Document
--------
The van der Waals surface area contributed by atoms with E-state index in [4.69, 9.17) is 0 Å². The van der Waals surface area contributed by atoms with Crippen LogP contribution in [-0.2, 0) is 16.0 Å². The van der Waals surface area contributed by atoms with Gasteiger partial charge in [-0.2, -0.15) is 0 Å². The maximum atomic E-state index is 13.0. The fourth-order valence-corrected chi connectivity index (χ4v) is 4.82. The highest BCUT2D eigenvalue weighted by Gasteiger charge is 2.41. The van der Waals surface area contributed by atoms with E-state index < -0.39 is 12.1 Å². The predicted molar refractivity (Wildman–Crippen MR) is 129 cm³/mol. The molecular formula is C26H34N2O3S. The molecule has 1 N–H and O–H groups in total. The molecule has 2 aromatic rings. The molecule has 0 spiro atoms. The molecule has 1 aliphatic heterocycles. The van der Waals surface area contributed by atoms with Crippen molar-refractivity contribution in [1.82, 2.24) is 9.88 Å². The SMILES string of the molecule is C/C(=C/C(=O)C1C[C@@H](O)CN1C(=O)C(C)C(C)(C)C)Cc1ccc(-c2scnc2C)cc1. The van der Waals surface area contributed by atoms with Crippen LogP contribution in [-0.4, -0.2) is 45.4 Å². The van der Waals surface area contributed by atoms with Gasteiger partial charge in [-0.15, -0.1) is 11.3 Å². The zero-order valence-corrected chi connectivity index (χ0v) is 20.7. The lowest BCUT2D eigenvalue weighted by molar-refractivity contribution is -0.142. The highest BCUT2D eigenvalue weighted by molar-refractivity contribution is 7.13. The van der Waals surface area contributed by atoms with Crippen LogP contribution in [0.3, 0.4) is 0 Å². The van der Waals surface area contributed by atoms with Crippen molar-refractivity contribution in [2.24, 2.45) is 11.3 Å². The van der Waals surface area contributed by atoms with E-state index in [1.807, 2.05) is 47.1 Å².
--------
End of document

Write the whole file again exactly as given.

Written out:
The van der Waals surface area contributed by atoms with E-state index in [4.69, 9.17) is 0 Å². The van der Waals surface area contributed by atoms with Crippen LogP contribution in [-0.2, 0) is 16.0 Å². The van der Waals surface area contributed by atoms with Gasteiger partial charge in [-0.2, -0.15) is 0 Å². The maximum atomic E-state index is 13.0. The fourth-order valence-corrected chi connectivity index (χ4v) is 4.82. The highest BCUT2D eigenvalue weighted by Gasteiger charge is 2.41. The van der Waals surface area contributed by atoms with E-state index < -0.39 is 12.1 Å². The predicted molar refractivity (Wildman–Crippen MR) is 129 cm³/mol. The molecular formula is C26H34N2O3S. The molecule has 1 N–H and O–H groups in total. The molecule has 2 aromatic rings. The molecule has 0 spiro atoms. The molecule has 1 aliphatic heterocycles. The van der Waals surface area contributed by atoms with Crippen molar-refractivity contribution in [1.82, 2.24) is 9.88 Å². The SMILES string of the molecule is C/C(=C/C(=O)C1C[C@@H](O)CN1C(=O)C(C)C(C)(C)C)Cc1ccc(-c2scnc2C)cc1. The van der Waals surface area contributed by atoms with Crippen LogP contribution in [-0.4, -0.2) is 45.4 Å². The van der Waals surface area contributed by atoms with Gasteiger partial charge in [-0.15, -0.1) is 11.3 Å². The zero-order valence-corrected chi connectivity index (χ0v) is 20.7. The lowest BCUT2D eigenvalue weighted by molar-refractivity contribution is -0.142. The highest BCUT2D eigenvalue weighted by molar-refractivity contribution is 7.13. The van der Waals surface area contributed by atoms with Crippen LogP contribution in [0.3, 0.4) is 0 Å². The van der Waals surface area contributed by atoms with Crippen molar-refractivity contribution in [2.24, 2.45) is 11.3 Å². The van der Waals surface area contributed by atoms with E-state index in [1.807, 2.05) is 47.1 Å².